Mental Health Therapy for Frontline Journalists in Conflict Zones

Un projet de Prénom Nom

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In May 1999, a middle aged woman who was having difficulty speaking and seemingly drifting in and out of consciousness was referred to Dr. Anthony Feinstein’s neuropsychiatry service at Sunnybrook Health Sciences Centre, one of the University of Toronto’s academic teaching hospitals. While it was initially believed she had experienced a stroke, it became clear her presentation was an unusual and extreme manifestation of stress. With support and psychotherapy she made a full recovery, and once her speech had returned, Dr. Feinstein learned she was a frontline journalist who had been covering a famine in East Africa where she had been witness to death and suffering on a biblical scale. When her cameraman was killed in a famine-related riot, she resorted to alcohol to steady her nerves. On her return to Canada, the symptoms that brought her into hospital began.

Dr. Feinstein began to realize that many journalists covering conflicts hide any need for psychological help for fear of compromising their careers. As his patient confided: “The first sign of a weakness like this and you will never be sent out into the field again. I love my work and did not want to sacrifice my career.”

Surprised by this reportedly punitive culture within her profession, Dr. Feinstein decided to explore the psychiatric literature devoted to journalists, war and emotional health. To his amazement, he was unable to find a single publication. Despite a vast body of work devoted to emotional trauma in soldiers, firefighters, police, and victims of rape, assault and motor vehicle accidents, researchers had never looked at war and conflict journalists. Thus began Dr. Feinstein’s 20+ years of research devoted to studying the emotional health of journalists who define their careers by their work in war zones.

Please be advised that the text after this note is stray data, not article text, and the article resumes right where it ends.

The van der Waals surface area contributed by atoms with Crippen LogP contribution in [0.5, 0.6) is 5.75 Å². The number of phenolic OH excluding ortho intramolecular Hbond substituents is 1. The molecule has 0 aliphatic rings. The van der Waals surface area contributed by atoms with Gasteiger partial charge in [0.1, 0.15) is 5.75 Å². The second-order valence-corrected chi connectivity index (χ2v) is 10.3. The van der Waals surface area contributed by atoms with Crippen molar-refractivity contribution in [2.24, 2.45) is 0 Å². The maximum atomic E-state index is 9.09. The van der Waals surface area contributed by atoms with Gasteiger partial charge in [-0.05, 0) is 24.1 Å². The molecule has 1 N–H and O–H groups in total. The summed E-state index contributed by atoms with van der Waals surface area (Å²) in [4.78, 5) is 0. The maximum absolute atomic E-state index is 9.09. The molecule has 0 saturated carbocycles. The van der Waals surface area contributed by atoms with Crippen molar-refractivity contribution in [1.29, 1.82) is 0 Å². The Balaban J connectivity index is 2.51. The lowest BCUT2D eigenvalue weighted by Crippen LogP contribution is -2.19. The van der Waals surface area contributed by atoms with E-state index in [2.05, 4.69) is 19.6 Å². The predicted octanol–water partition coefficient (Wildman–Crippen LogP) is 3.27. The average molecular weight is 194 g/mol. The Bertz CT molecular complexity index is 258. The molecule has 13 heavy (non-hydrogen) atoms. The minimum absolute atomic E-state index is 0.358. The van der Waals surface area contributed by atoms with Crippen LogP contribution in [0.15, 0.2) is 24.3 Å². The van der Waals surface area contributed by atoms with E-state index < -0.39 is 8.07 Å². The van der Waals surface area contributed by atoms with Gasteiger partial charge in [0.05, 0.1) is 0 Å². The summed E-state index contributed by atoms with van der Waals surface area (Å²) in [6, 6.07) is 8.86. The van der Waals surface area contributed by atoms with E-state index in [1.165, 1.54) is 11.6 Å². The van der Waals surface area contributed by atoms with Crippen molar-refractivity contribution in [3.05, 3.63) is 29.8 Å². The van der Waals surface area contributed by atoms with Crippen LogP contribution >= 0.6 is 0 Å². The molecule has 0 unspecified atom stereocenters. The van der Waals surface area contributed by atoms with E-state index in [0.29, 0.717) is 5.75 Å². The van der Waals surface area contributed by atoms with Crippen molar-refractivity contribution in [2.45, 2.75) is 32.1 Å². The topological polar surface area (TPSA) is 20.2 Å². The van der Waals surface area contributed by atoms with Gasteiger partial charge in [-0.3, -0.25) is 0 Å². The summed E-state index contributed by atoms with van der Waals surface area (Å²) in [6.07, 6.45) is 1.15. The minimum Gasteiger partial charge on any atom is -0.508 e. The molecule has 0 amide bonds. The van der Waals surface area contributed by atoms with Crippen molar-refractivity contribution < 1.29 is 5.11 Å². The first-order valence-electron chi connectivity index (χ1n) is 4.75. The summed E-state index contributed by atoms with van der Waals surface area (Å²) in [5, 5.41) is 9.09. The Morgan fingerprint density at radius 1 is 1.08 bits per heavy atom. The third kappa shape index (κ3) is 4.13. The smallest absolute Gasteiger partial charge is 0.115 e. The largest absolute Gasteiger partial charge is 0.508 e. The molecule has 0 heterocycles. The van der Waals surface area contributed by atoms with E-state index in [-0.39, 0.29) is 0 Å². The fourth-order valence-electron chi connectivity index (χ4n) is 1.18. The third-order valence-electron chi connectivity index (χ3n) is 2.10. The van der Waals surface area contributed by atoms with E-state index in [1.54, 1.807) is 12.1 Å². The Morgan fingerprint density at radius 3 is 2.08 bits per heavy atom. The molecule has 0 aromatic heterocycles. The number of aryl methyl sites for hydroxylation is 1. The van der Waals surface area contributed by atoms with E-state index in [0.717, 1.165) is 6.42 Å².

What he discovered was that no matter the geographical location of conflict, journalists who report it are in grave physical danger and by extension, at high risk for conditions like PTSD (post-traumatic stress disorder).

Many Western news organizations now recognize the importance of keeping their journalists not only physically safe, but emotionally well too.  However, in news outlets in many other parts of the world, the subject of mental health in journalists is seldom, if ever, discussed. Assistance is simply not provided to journalists who are being asked to undertake important but extremely hazardous work. Moreover, should these local journalists look beyond their organizations for therapy, they often find they cannot afford it. This failure to provide assistance takes on even greater urgency given the reluctance of Western news outlets to send their journalists to places like Syria, Iraq and Afghanistan for fear of kidnapping. Instead, they increasingly rely on local and freelance journalists to gather the news.